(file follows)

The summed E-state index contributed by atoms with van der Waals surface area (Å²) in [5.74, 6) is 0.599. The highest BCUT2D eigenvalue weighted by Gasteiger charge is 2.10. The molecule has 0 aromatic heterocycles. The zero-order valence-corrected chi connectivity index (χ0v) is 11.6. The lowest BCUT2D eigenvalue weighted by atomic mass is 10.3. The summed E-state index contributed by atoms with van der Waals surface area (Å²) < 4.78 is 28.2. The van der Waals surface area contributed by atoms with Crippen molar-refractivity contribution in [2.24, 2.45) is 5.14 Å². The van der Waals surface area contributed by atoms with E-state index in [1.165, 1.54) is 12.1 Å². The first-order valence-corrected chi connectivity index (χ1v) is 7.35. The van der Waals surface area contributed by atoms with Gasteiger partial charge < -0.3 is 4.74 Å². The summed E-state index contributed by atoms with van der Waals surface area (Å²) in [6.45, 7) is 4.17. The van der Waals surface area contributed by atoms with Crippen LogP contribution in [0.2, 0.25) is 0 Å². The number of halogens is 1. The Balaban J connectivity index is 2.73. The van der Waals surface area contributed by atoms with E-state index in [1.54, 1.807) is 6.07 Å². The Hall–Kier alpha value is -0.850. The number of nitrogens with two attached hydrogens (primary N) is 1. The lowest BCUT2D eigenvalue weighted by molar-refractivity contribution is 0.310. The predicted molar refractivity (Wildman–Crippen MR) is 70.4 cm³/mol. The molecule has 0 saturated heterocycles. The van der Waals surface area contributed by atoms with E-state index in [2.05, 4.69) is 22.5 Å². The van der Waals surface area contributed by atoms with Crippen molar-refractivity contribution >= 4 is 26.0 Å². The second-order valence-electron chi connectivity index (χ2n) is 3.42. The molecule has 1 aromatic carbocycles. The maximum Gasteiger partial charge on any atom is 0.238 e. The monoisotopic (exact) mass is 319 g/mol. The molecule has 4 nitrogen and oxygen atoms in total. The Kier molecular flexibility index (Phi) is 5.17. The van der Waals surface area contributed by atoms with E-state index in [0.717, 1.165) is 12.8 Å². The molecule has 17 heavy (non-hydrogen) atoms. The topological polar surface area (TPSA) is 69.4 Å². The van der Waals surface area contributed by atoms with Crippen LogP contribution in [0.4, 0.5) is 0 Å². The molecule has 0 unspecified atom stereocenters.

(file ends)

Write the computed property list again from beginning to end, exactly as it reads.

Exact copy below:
The summed E-state index contributed by atoms with van der Waals surface area (Å²) in [5.74, 6) is 0.599. The highest BCUT2D eigenvalue weighted by Gasteiger charge is 2.10. The molecule has 0 aromatic heterocycles. The zero-order valence-corrected chi connectivity index (χ0v) is 11.6. The lowest BCUT2D eigenvalue weighted by atomic mass is 10.3. The summed E-state index contributed by atoms with van der Waals surface area (Å²) < 4.78 is 28.2. The van der Waals surface area contributed by atoms with Crippen molar-refractivity contribution in [2.24, 2.45) is 5.14 Å². The van der Waals surface area contributed by atoms with E-state index in [1.165, 1.54) is 12.1 Å². The first-order valence-corrected chi connectivity index (χ1v) is 7.35. The van der Waals surface area contributed by atoms with Gasteiger partial charge < -0.3 is 4.74 Å². The summed E-state index contributed by atoms with van der Waals surface area (Å²) in [6.45, 7) is 4.17. The van der Waals surface area contributed by atoms with Crippen LogP contribution in [0.2, 0.25) is 0 Å². The number of halogens is 1. The Balaban J connectivity index is 2.73. The van der Waals surface area contributed by atoms with E-state index in [1.54, 1.807) is 6.07 Å². The Hall–Kier alpha value is -0.850. The number of nitrogens with two attached hydrogens (primary N) is 1. The lowest BCUT2D eigenvalue weighted by molar-refractivity contribution is 0.310. The predicted molar refractivity (Wildman–Crippen MR) is 70.4 cm³/mol. The molecule has 0 saturated heterocycles. The van der Waals surface area contributed by atoms with E-state index in [2.05, 4.69) is 22.5 Å². The van der Waals surface area contributed by atoms with Crippen molar-refractivity contribution >= 4 is 26.0 Å². The second-order valence-electron chi connectivity index (χ2n) is 3.42. The molecule has 1 aromatic carbocycles. The maximum Gasteiger partial charge on any atom is 0.238 e. The monoisotopic (exact) mass is 319 g/mol. The molecule has 4 nitrogen and oxygen atoms in total. The Kier molecular flexibility index (Phi) is 5.17. The van der Waals surface area contributed by atoms with E-state index in [0.717, 1.165) is 12.8 Å². The molecule has 17 heavy (non-hydrogen) atoms. The topological polar surface area (TPSA) is 69.4 Å². The van der Waals surface area contributed by atoms with Crippen LogP contribution in [0.4, 0.5) is 0 Å². The molecule has 0 unspecified atom stereocenters.